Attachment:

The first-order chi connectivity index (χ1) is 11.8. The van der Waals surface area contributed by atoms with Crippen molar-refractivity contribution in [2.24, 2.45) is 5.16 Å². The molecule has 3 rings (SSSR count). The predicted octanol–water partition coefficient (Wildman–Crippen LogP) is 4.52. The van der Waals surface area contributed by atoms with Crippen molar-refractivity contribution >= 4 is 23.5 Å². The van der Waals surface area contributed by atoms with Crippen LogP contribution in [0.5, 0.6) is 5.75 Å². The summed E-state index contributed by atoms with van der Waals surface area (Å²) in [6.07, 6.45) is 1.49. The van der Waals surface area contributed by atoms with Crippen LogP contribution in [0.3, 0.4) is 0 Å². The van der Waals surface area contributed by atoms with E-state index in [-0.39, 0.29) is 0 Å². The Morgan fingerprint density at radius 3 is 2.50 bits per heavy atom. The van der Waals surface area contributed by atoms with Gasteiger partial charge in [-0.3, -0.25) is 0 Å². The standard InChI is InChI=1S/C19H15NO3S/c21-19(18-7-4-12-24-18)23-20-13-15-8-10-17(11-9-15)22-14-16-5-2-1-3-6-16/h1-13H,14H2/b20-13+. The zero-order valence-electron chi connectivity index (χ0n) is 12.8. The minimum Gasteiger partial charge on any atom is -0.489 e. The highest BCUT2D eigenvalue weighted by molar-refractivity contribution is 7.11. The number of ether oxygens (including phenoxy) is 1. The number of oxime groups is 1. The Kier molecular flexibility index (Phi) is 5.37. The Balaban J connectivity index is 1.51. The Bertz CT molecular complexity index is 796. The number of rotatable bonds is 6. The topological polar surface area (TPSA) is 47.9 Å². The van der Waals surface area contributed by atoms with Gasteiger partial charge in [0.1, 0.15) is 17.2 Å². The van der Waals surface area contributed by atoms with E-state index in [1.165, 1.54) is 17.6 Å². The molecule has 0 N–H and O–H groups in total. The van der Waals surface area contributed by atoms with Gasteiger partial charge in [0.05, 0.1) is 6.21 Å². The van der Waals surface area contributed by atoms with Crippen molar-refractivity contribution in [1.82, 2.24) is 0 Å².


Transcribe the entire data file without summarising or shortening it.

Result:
The first-order chi connectivity index (χ1) is 11.8. The van der Waals surface area contributed by atoms with Crippen molar-refractivity contribution in [2.24, 2.45) is 5.16 Å². The molecule has 3 rings (SSSR count). The predicted octanol–water partition coefficient (Wildman–Crippen LogP) is 4.52. The van der Waals surface area contributed by atoms with Crippen molar-refractivity contribution >= 4 is 23.5 Å². The van der Waals surface area contributed by atoms with Crippen LogP contribution in [0.5, 0.6) is 5.75 Å². The summed E-state index contributed by atoms with van der Waals surface area (Å²) in [6.07, 6.45) is 1.49. The van der Waals surface area contributed by atoms with Crippen LogP contribution in [0.3, 0.4) is 0 Å². The van der Waals surface area contributed by atoms with E-state index in [-0.39, 0.29) is 0 Å². The Morgan fingerprint density at radius 3 is 2.50 bits per heavy atom. The van der Waals surface area contributed by atoms with Gasteiger partial charge in [-0.3, -0.25) is 0 Å². The standard InChI is InChI=1S/C19H15NO3S/c21-19(18-7-4-12-24-18)23-20-13-15-8-10-17(11-9-15)22-14-16-5-2-1-3-6-16/h1-13H,14H2/b20-13+. The zero-order valence-electron chi connectivity index (χ0n) is 12.8. The minimum Gasteiger partial charge on any atom is -0.489 e. The highest BCUT2D eigenvalue weighted by molar-refractivity contribution is 7.11. The number of ether oxygens (including phenoxy) is 1. The number of oxime groups is 1. The Kier molecular flexibility index (Phi) is 5.37. The Balaban J connectivity index is 1.51. The Bertz CT molecular complexity index is 796. The number of rotatable bonds is 6. The topological polar surface area (TPSA) is 47.9 Å². The van der Waals surface area contributed by atoms with Gasteiger partial charge in [0.1, 0.15) is 17.2 Å². The van der Waals surface area contributed by atoms with E-state index in [1.165, 1.54) is 17.6 Å². The molecule has 0 N–H and O–H groups in total. The van der Waals surface area contributed by atoms with Gasteiger partial charge in [0.05, 0.1) is 6.21 Å². The van der Waals surface area contributed by atoms with Crippen molar-refractivity contribution in [1.82, 2.24) is 0 Å².